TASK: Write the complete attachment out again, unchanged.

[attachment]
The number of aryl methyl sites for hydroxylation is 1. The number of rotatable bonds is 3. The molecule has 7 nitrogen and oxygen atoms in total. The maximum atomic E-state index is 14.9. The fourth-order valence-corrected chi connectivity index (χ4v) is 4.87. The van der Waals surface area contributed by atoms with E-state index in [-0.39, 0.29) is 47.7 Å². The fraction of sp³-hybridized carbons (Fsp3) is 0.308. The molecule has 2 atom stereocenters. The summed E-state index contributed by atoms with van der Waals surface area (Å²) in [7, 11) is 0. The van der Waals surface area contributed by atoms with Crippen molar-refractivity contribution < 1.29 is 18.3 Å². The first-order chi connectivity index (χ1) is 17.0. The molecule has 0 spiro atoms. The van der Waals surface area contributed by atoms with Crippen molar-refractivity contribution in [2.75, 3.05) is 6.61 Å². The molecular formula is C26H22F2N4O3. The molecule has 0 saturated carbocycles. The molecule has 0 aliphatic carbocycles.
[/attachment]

The number of aryl methyl sites for hydroxylation is 1. The number of rotatable bonds is 3. The molecule has 7 nitrogen and oxygen atoms in total. The maximum atomic E-state index is 14.9. The fourth-order valence-corrected chi connectivity index (χ4v) is 4.87. The van der Waals surface area contributed by atoms with E-state index in [-0.39, 0.29) is 47.7 Å². The fraction of sp³-hybridized carbons (Fsp3) is 0.308. The molecule has 2 atom stereocenters. The summed E-state index contributed by atoms with van der Waals surface area (Å²) in [7, 11) is 0. The van der Waals surface area contributed by atoms with Crippen molar-refractivity contribution < 1.29 is 18.3 Å². The first-order chi connectivity index (χ1) is 17.0. The molecule has 0 spiro atoms. The van der Waals surface area contributed by atoms with Crippen molar-refractivity contribution in [2.75, 3.05) is 6.61 Å². The molecular formula is C26H22F2N4O3. The molecule has 0 saturated carbocycles. The molecule has 0 aliphatic carbocycles.